Great examples of podcasts with perfect background tracks: Lost Notes: 1980 (a music-documentary podcast on the history of pop music) and Dead Eyes (a personal story of an actor Connor Ratliff solving “a very stupid mystery that has haunted him for two decades: why Tom Hanks fired him from a small role in the 2001 HBO mini-series, Band Of Brothers”).
…you manage a YouTube channel
What you need:
— background music for credits
— background music of various moods for the body of your videos
— sound effects for interludes
Music on YouTube plays just as important a role as video because most people don’t watch the screen the whole time when they play the content. The background music you choose for your video should match with its idea, style, mood, and narration. It’s best not to start your video with harsh sounds (unless you want to scare or surprise your audience).
The expressiveness of the tracks is best balanced with the expressiveness of the text of the story you are telling. They should reinforce each other, not compete against each other or juxtapose. See these explainer videos that have perfect audio tracks: Spotify: Listening is Everything and Can 100% renewable energy power the world? (TED Education).
…you’re developing an app or a web app
What you need:
— notification and interaction UI sounds that can’t be confused with anything
— music backgrounds and sound effect featuring things in the context of your product (big city sounds, office noises, sounds of nature)
The basic set of soundtracks you need to make your digital product user-friendly includes notification and interaction sounds for UI. These sounds reassure users that their commands or actions are being received and also forms a positive impression of a new product. However, this is only the basic level.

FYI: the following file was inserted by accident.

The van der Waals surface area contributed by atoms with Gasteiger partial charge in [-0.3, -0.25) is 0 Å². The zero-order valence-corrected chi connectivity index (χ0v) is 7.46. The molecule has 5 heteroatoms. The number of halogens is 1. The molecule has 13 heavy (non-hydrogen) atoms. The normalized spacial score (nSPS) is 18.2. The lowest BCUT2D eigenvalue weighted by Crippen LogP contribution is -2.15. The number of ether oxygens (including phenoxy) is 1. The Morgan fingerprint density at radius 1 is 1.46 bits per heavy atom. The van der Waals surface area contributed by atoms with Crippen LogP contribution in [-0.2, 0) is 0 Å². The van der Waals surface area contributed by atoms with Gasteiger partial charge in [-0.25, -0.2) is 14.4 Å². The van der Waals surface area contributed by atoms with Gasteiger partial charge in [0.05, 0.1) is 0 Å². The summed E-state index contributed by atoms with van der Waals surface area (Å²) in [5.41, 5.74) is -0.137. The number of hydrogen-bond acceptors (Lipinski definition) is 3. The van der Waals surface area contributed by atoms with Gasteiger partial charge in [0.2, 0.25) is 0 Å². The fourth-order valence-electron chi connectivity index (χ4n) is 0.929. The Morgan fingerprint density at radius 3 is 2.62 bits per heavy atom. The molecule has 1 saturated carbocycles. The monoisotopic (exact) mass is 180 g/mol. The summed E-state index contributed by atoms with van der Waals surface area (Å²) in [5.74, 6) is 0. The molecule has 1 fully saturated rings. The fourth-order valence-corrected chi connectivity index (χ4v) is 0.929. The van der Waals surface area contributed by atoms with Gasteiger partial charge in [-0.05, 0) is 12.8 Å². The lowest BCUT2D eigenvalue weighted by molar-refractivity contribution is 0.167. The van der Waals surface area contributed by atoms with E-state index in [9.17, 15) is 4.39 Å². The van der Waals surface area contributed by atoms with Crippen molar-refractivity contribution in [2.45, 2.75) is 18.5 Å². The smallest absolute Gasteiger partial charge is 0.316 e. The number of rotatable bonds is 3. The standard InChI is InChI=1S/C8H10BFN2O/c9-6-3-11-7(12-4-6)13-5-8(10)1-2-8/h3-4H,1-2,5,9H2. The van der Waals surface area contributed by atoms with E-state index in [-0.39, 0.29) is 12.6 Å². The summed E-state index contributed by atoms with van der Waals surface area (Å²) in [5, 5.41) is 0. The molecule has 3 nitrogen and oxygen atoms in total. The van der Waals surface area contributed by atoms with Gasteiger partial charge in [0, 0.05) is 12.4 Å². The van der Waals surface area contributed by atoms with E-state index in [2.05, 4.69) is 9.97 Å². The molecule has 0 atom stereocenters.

In 2021, you can come across hundreds of aesthetically pleasing websites and apps, where audio tracks are the backbone of user experience. Take Gucci Gift Giving, a site that presents the brand’s collection as a virtual stroll through the office during the holidays.
Here’s another mind-blowing example: the GOOD Meat website, which allows us to literally touch bird feathers and learn about the technology of growing meat without polluting the environment and killing animals.
…you are planning an ad campaign
What you need:
— background music with the right vibe (sadness, dreaminess, pressure, anxiety, optimism)
— attention-grabbing sounds for the final part of your video, where you need to focus the audience’s attention on your call to action
Recorded music has been used in advertisements ever since marketers have had the opportunity to play it for their audience. In ancient times, trade was accompanied by inviting cries of sellers, and today we can broadcast video ads on TV or on the Internet.
Since commercials are the most expensive video type in terms of production, we recommend that you test different background music options and have a focus group to see what appeals to them more and keeps them engaged.
As with YouTube videos, ads, audio, and video should work together in synergy. Check out how they are in sync in this recent Apple ad (The whole working-from-home thing). Messenger sounds, background music that evokes curiosity, capturing interludes, and branded Apple sounds, all work for the single marketing goal — to prove that any home office mission isn’t impossible with Apple equipment.
…you manage Instagram, Facebook, or other social media accounts
What you need:
— short melodic compositions to help translate the mood of your message
— music for Instagram videos that can be used in series of videos (Stories)
As social media users have a very short attention span, and there is a lot of content around them (and it is growing by the second), branded videos for social networks should be short, clear, and engaging from the first few seconds. Music and sound effects help make videos just like that.